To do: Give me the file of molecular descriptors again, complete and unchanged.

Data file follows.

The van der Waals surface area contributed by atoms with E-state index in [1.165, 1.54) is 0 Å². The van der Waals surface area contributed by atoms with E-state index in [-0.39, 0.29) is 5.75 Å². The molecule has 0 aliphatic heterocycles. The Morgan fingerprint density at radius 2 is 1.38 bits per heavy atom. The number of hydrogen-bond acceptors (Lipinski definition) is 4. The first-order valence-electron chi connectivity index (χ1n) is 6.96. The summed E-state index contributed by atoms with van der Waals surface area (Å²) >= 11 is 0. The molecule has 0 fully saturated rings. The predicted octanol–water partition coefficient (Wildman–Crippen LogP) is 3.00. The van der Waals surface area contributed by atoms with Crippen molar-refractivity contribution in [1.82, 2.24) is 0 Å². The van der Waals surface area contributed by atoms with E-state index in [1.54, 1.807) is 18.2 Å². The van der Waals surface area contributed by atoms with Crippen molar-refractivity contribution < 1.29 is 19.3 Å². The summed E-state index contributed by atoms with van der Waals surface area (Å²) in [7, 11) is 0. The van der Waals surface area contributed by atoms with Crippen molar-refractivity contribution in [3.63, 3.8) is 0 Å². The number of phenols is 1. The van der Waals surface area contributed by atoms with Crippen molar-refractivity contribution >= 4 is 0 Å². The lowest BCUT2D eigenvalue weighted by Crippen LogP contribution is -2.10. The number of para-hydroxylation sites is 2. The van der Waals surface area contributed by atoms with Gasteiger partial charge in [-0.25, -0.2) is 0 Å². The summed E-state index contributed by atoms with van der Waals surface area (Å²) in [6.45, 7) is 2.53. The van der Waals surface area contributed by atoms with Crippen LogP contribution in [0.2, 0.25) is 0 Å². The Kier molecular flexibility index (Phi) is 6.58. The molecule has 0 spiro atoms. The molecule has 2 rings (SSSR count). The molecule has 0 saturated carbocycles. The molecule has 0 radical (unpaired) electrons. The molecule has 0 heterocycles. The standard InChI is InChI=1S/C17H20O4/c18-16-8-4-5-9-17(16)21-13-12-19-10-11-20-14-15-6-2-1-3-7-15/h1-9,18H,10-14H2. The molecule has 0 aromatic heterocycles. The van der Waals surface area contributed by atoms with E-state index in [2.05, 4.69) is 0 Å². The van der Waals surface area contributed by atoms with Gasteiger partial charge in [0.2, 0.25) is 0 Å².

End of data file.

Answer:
The van der Waals surface area contributed by atoms with E-state index in [1.165, 1.54) is 0 Å². The van der Waals surface area contributed by atoms with E-state index in [-0.39, 0.29) is 5.75 Å². The molecule has 0 aliphatic heterocycles. The Morgan fingerprint density at radius 2 is 1.38 bits per heavy atom. The number of hydrogen-bond acceptors (Lipinski definition) is 4. The first-order valence-electron chi connectivity index (χ1n) is 6.96. The summed E-state index contributed by atoms with van der Waals surface area (Å²) >= 11 is 0. The molecule has 0 fully saturated rings. The predicted octanol–water partition coefficient (Wildman–Crippen LogP) is 3.00. The van der Waals surface area contributed by atoms with Crippen molar-refractivity contribution in [1.82, 2.24) is 0 Å². The van der Waals surface area contributed by atoms with E-state index in [1.54, 1.807) is 18.2 Å². The van der Waals surface area contributed by atoms with Crippen molar-refractivity contribution < 1.29 is 19.3 Å². The summed E-state index contributed by atoms with van der Waals surface area (Å²) in [7, 11) is 0. The van der Waals surface area contributed by atoms with Crippen molar-refractivity contribution in [3.63, 3.8) is 0 Å². The number of phenols is 1. The van der Waals surface area contributed by atoms with Crippen molar-refractivity contribution >= 4 is 0 Å². The lowest BCUT2D eigenvalue weighted by Crippen LogP contribution is -2.10. The number of para-hydroxylation sites is 2. The van der Waals surface area contributed by atoms with Gasteiger partial charge in [-0.25, -0.2) is 0 Å². The summed E-state index contributed by atoms with van der Waals surface area (Å²) in [6.45, 7) is 2.53. The van der Waals surface area contributed by atoms with Crippen LogP contribution in [0.2, 0.25) is 0 Å². The Kier molecular flexibility index (Phi) is 6.58. The molecule has 0 spiro atoms. The molecule has 2 rings (SSSR count). The molecule has 0 saturated carbocycles. The molecule has 0 radical (unpaired) electrons. The molecule has 0 heterocycles. The standard InChI is InChI=1S/C17H20O4/c18-16-8-4-5-9-17(16)21-13-12-19-10-11-20-14-15-6-2-1-3-7-15/h1-9,18H,10-14H2. The molecule has 0 aromatic heterocycles. The van der Waals surface area contributed by atoms with E-state index in [2.05, 4.69) is 0 Å². The van der Waals surface area contributed by atoms with Gasteiger partial charge in [0.2, 0.25) is 0 Å².